In this metaphor, the lamp represents the whole human being. The wick is the body, the oil the psyche, and the flame is ātman. Here, it is implied that body and psyche are not clean, that is, there is something extraneous or adventitious attached to them. This symbolizes the animalistic elements (kāma) that the lower vehicles of consciousness bring, since they were built by physical evolution out of the animal kingdom. In this condition the lamp is not bright—the black smoke of the lower ego and selfish action obscures the light emitted by the flame. How can this be corrected? The higher Ego working through the antaḥkaraṇa is the “cleaner” that can attune the lower vehicles with the spiritual Monad. Once the work is finished the flame, which was never really affected by this process, finds nothing to obscure its light, and the lamp shines brightly.
Because of this evolutionary work, giving up prematurely the manasic consciousness by plunging oneself in physical and mental inaction (thereby “destroying the antaḥkaraṇa“) is a mistake. So, what are the means to attain final liberation? The Voice states:
Shalt thou abstain from action? Not so shall gain thy soul her freedom. To reach Nirvana one must reach Self-Knowledge, and Self-Knowledge is of loving deeds the child.
The Sanskrit word for self-knowledge is ātma-vidyā. This term implies the knowledge by experience of what we really are—ātman, the universal self, which is non-self. It is only when the aspirant realizes that he is not a separate ego, but the universal self, that final liberation can be attained. And how can we develop this self-knowledge? The Voice has many teachings regarding the spiritual path, meditation, etc. But the quote above points out to the foundation of Theosophical morality—to realize we are the universal self we need to act accordingly and live for the benefit of all. As we read in the article “Morality and Pantheism” by Mohini Chatterji:
It availeth naught to intellectually grasp the notion of your being everything and Brahma, if it is not realized in practical acts of life. To confuse meum and teum [mine and thine] in the vulgar sense is but to destroy the harmony of existence by a false assertion of “I,” and is as foolish as the anxiety to nourish the legs at the expense of the arms. You cannot be one with ALL, unless all your acts, thoughts and feelings synchronise with the onward march of nature.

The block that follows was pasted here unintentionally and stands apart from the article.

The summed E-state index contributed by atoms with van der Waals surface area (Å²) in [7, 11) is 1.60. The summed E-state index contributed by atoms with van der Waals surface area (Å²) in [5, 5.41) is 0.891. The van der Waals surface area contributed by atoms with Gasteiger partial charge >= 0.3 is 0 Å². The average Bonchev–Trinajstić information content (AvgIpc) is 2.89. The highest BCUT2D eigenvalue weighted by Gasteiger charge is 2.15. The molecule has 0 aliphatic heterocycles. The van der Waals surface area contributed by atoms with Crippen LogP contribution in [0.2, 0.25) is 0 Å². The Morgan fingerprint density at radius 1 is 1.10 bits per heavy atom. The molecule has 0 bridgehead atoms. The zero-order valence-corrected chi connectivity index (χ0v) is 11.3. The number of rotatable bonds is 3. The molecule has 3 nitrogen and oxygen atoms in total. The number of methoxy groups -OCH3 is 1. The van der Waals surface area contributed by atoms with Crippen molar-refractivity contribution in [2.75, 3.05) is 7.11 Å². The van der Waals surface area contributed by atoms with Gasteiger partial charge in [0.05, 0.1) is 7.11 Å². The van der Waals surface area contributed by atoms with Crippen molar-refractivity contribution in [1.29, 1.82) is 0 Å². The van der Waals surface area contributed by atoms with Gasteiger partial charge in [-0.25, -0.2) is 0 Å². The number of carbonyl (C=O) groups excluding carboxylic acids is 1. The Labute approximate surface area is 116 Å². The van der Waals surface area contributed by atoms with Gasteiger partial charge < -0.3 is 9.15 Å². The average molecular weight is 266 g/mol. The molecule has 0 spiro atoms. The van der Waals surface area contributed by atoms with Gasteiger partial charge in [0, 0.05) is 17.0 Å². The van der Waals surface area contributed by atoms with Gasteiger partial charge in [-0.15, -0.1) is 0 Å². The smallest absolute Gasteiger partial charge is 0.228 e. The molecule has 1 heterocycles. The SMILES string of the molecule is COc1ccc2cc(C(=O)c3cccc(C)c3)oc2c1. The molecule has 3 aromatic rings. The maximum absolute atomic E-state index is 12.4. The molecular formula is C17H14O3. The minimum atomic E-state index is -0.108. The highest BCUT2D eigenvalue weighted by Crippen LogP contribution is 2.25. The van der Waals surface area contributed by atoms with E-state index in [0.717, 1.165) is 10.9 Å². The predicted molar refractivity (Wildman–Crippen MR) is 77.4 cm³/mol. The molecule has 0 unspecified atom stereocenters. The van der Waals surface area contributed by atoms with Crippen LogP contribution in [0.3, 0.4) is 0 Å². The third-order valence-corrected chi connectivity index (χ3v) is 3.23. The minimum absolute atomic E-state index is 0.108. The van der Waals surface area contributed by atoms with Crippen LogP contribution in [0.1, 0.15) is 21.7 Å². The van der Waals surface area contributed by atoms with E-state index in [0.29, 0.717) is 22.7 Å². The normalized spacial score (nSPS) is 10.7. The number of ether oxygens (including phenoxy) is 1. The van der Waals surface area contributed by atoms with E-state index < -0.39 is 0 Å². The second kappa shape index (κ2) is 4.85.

Since we are really the universal self, every time we act based on the idea that we are the separate personality we reinforce the illusion, moving away from the realization of our true nature. This includes not only direct selfish actions, but also selfish inaction:
Inaction in a deed of mercy becomes an action in a deadly sin.
The Voice teaches that the spiritual path has to be treaded within the world, and that the aspirant has to live more and more as a beneficent impersonal force, instead of being focused on seeking pleasure for the separate personality.
Now, how can we help the world? It is obvious that any act of kindness is useful. In fact, the aspirant should strive so that helpfulness is a constant attitude in himself. However, The Voice highlights a particular aspect of service:
Point out the “Way”—however dimly, and lost among the host—as does the evening star to those who tread their path in darkness.
Give light and comfort to the toiling pilgrim, and seek out him who knows still less than thou; who in his wretched desolation sits starving for the bread of Wisdom and the bread which feeds the shadow, without a Teacher, hope or consolation, and—let him hear the Law.
The ideal of service here is framed particularly in the context of the need for spiritual nourishment. Unfortunately, feeding the body is still a challenge for a large part of humanity, and it is good that there are organizations working at this level. But this writing is pointing to a deeper need, that of feeding the soul with the bread of wisdom, something that relatively few can do in today’s world. We should therefore always be ready to help others to better understand life challenges and purpose. Now, it is obvious that to be able to help others, we ourselves have to be wise. It is for this reason, and not just to personally enjoy its results, that the follower of the Doctrine of the Heart strives for wisdom.